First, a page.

The Henry Williamson Society


PRESIDENT: Richard Williamson



The Countess of Arran

James Buxton


The Society was founded in Barnstaple, North Devon, England, in May 1980 at a meeting between keen and interested people. Membership grew quickly and is drawn from all over the British Isles and with a growing overseas membership. Members are from all walks of life; their common bond being an interest in the work of Henry Williamson. From its inception the Society has sought to further the appreciation of Henry Williamson’s work. The Society is a Registered Charity, and is governed by its Constitution. It is non-political and is dedicated solely to its literary aim.


The President is Richard Williamson, who is one of Henry Williamson’s sons. Other members of the Williamson family are equally supportive. Mrs Loetitia Williamson (Henry Williamson’s first wife) particularly took a keen and active interest in the Society’s affairs until her death in December 1998.


The Society organises two meetings annually. An autumn meeting, at which the Annual General Meeting takes place, is held in October in North Devon with Henry Williamson’s Field and Writing Hut a major focus (both are now privately owned). The Spring meeting is based in other areas with a particular Williamson connection, for example, the Lewisham area of London, north Norfolk, Bedfordshire, etc. The programme typically includes a major presentation and Society Supper on the Saturday evening, with talks, discussions, slides, displays, films, walks and visits to places of especial Williamson interest occurring during the rest of the weekend. Smaller local meetings are encouraged and draw considerable support. Apart from the organised side of these meetings, they provide an opportunity to meet and talk with people of similar interest. Successful visits to the Battlefields of France have also been arranged.


The Society publishes a Journal and Newsletter annually containing reviews, correspondence, reminiscences of, and work by, Henry; criticism of, and articles based on research into, the man and his writings. The wide and varied content has greatly added to the knowledge and understanding of this foremost writer.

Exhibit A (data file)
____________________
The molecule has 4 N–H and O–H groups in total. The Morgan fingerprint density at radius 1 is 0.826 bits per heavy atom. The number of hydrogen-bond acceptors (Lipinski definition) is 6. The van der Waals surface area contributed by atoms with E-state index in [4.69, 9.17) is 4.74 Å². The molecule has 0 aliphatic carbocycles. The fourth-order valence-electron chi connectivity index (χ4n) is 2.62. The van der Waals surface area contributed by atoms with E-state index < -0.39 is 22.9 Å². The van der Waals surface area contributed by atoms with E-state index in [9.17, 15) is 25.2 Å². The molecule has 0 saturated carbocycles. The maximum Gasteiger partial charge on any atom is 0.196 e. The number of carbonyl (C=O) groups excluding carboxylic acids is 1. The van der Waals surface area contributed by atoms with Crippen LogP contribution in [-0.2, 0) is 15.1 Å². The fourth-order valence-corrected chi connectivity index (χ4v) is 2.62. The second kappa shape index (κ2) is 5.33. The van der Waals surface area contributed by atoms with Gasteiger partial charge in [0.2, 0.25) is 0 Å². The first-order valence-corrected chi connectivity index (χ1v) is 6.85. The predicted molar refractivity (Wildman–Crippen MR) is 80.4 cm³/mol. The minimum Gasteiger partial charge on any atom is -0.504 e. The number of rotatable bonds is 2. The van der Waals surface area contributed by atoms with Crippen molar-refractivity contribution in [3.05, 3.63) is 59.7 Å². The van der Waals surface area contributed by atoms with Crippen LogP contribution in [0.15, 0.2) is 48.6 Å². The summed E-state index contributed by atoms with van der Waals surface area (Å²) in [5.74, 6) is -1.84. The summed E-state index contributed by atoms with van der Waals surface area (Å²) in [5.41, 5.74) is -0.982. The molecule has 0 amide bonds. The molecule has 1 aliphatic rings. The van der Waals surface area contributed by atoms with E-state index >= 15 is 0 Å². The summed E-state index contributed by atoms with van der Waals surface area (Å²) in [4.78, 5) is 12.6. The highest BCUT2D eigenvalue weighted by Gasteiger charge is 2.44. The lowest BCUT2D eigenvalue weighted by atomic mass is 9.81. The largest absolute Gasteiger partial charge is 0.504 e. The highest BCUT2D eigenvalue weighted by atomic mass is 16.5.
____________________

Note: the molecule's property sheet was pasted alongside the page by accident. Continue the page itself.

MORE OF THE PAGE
A major project of the Society has been to collect and collate the ephemeral writings and articles which previously only appeared in newspapers and magazines. Under the editorship of John Gregory a number of volumes have been gathered together and published under the Society imprint – see the Society Publications page.


There is a very considerable Society Archive, housed at Exeter University, Devon, England which, together with the original gift by HW to the University in the mid–1960s of a selection of manuscripts, and the deposit after his death by his Literary Estate of the entire remainder of the MSS and TSS accepted by the Nation under the National Heritage Scheme, provides primary source material for members and students. See The Henry Williamson Society Archive for further details of its holdings.


A main concern of the Society, with the Williamson family, used to be the preservation of the author’s Writing Hut at Ox’s Cross, Georgeham, North Devon which was extensively renovated in 1985 but is kept exactly as it was when Henry Williamson was alive. The Writing Hut has since been sold and is in private ownership; it is also now a listed building.


In 1984, with Lewisham Borough Council, the Society placed a commemorative plaque on the house, 21 Eastern Road, Brockley, where Williamson spent the greater part of his childhood and youth, and which is the setting for the early volumes of A Chronicle of Ancient Sunlight. In 1995, to celebrate the centenary of his birth, similar plaques were placed on Crowberry Cottage, Georgeham (where Tarka the Otter was written) and Owl Cottage in Stiffkey, part of HW’s Norfolk Farm.


The Society is always interested to hear about any genuine articles or objects which are connected with Henry Williamson.  Please contact This email address is being protected from spambots. You need JavaScript enabled to view it. in the first instance. Please note, however, that we cannot offer a verification or valuation service either for these or for books by Henry Williamson.


Henry Williamson has been much criticised for his involvement with fascism. If this is your prime reason for visiting this site, please click here.